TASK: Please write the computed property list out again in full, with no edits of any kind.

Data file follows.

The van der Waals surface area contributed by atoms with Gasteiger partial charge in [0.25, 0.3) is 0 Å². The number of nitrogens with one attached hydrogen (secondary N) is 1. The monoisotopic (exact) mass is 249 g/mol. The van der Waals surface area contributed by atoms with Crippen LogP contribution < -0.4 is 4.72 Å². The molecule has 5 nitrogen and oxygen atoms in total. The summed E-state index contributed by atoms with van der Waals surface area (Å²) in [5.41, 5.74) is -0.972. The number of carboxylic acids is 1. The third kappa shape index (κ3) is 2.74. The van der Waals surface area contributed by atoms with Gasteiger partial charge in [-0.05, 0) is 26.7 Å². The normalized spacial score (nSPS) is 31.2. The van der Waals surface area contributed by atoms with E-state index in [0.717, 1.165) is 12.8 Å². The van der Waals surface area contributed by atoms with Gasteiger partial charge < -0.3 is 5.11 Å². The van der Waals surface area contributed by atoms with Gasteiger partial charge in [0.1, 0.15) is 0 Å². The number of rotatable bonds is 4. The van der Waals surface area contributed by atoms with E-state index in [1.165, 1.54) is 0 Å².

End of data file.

The van der Waals surface area contributed by atoms with Gasteiger partial charge in [0.25, 0.3) is 0 Å². The number of nitrogens with one attached hydrogen (secondary N) is 1. The monoisotopic (exact) mass is 249 g/mol. The van der Waals surface area contributed by atoms with Crippen LogP contribution < -0.4 is 4.72 Å². The molecule has 5 nitrogen and oxygen atoms in total. The summed E-state index contributed by atoms with van der Waals surface area (Å²) in [5.41, 5.74) is -0.972. The number of carboxylic acids is 1. The third kappa shape index (κ3) is 2.74. The van der Waals surface area contributed by atoms with Gasteiger partial charge in [-0.05, 0) is 26.7 Å². The normalized spacial score (nSPS) is 31.2. The van der Waals surface area contributed by atoms with E-state index in [0.717, 1.165) is 12.8 Å². The van der Waals surface area contributed by atoms with Gasteiger partial charge < -0.3 is 5.11 Å². The van der Waals surface area contributed by atoms with Gasteiger partial charge in [0.1, 0.15) is 0 Å². The number of rotatable bonds is 4. The van der Waals surface area contributed by atoms with E-state index in [1.165, 1.54) is 0 Å².